Following a Spline

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== Results ==
== Results ==
This is the animation I ended up with: {{l|Media:Arrow-follows-bline.sifz‎|Arrow-follows-bline.sifz‎}}
This is the animation I ended up with:
[[File:Arrow-follows-bline.gif|center|alt Following a Spline example]]
Synfig project : {{l|Media:Arrow-follows-bline.sifz‎|Arrow-follows-bline.sifz‎}}
== Controlling the linear velocity ==
== Controlling the linear velocity ==

Revision as of 07:55, 14 June 2014

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If you are using version 0.61.08 or lower, please see the old version of this tutorial, since this version is about the 0.61.09 version.

This tutorial will demonstrate how to make an object follow the path of an arbitrary curve, rotating to face the direction of travel.


We're going to:


This is a brief tutorial giving an example of how to use it:

Create the Animation

File > New

Create the Layers

Select the Spline Tool


enable just the Outline checkbox

draw a spline that you want the arrow to move along

click the "Make Spline" icon in the bottom left of the Tool Options Panel to create the spline.

still in the Spline Tool, enable "Create Outline" and "Create Region" checkboxes in tool options

Spline-Tool-Options 0.63.06.png

draw an arrow or whatever, pointing to the right.

Switch to the Transform Tool

select the outline, hit control-a to select all its handles except the green position handle

drag the handle so that the arrow is centred around the green position handle

Add a Rotate Layer above the outline and region

Group the rotate, outline, and region layers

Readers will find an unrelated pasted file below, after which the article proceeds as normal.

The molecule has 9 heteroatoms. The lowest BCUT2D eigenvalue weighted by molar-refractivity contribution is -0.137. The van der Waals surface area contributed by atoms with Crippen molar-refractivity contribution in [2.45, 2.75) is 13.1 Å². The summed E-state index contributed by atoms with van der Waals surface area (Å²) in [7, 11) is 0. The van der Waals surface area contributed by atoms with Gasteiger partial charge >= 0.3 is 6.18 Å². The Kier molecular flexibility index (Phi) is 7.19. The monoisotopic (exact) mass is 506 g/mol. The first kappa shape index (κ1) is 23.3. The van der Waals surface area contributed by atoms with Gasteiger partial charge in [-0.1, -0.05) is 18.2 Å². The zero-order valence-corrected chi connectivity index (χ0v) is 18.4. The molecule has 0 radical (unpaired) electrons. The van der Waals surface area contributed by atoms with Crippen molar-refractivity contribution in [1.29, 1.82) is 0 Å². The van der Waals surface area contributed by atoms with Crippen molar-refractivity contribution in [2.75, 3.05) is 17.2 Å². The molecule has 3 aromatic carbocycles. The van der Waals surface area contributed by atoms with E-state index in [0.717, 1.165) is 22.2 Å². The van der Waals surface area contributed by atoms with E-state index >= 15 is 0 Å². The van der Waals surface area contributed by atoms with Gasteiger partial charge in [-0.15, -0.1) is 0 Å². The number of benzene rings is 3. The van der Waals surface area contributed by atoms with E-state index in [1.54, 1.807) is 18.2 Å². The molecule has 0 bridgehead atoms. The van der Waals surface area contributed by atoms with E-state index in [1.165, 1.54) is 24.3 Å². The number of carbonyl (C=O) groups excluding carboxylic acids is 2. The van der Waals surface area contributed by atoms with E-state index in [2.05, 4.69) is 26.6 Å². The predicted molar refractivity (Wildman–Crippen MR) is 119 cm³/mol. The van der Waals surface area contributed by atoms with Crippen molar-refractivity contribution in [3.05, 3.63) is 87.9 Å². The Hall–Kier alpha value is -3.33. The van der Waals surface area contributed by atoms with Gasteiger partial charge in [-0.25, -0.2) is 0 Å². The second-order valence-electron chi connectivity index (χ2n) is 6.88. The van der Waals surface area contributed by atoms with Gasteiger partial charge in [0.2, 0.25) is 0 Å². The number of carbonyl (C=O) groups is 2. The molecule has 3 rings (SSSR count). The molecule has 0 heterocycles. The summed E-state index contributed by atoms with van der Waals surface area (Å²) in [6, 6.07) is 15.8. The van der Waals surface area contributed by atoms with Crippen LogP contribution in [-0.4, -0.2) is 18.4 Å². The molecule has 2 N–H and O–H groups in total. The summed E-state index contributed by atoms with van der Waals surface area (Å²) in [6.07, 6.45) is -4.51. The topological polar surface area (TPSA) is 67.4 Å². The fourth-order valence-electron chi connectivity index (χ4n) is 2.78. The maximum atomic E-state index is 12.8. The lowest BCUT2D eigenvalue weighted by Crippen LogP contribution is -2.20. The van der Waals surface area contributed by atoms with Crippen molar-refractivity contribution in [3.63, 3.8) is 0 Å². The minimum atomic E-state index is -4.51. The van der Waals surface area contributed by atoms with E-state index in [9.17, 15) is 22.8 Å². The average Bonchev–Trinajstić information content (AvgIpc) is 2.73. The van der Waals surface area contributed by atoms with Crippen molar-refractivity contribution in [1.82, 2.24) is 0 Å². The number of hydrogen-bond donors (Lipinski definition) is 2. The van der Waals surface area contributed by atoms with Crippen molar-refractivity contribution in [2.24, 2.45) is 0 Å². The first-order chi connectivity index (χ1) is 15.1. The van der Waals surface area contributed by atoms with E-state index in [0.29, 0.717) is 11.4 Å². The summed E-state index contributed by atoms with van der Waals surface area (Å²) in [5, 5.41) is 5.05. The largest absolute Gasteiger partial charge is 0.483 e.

so now you've got 2 top-level layers: a curved path, and a group containing an arrow and a rotate layer

Make the Arrow Move and Rotate

Select the group layer by clicking it in the Layers Panel

select its green position handle by clicking on it in the canvas window

additionally select the Rotate layer by holding Control and clicking it in the Layers panel

additionally select the blue "rotation amount" handle by holding Ctrl and clicking on it in the canvas window

so now we should have 2 layers selected, and one handle from each of those 2 layers selected

now additionally select the curved spline layer (it should be the last layer in the Layer panel's list) by holding Ctrl and clicking on it

right-click on the dotted line that indicates the position of the curved spline - not on any handle, but on the dotted line between handle

from the context menu that pops up, select "Link to Spline"


The arrow group should move so that its green position handle is on the spline, and it should rotate so that the arrow points along the spline at that point

Select just the group layer, and drag its green handle around. you'll see that the handle is constrained now to line on the spline, and that dragging it also affects the rotation of the arrow as expected

We can now animate the arrow. turn on Animate Editing Mode by clicking the icon in the bottom right of the canvas window.

  • at time 0f, drag the group layer's green position handle to one end of the spline
  • at time 5s, drag the same position handle to the other end of the spline

Try "<Caret Menu> → <File> → Preview" to watch the animation.


This is the animation I ended up with:

alt Following a Spline example

Synfig project : Arrow-follows-bline.sifz‎

Controlling the linear velocity

By default, the arrow travels the whole spline with a constant velocity, independently of the spline structure.

If you select the group layer and look at the Parameters Panel, then you'll see that its Origin parameter is converted to "Spline Vertex" type. This is done automatically when you do "Link to Spline" action. You can disable the "Homogenous" subparameter and then the speed of the arrow will depend on the spline structure - it will take the same time to move along each segment of the spline. So if there's a long straight part then a bendy complex part, the arrow will move much faster along the straight parts (since there will be less vertices in that part). In physics terms, the linear velocity (that is, the speed over the spline) is not constant.

For illustration of the "Homogenous" effect see this demo.

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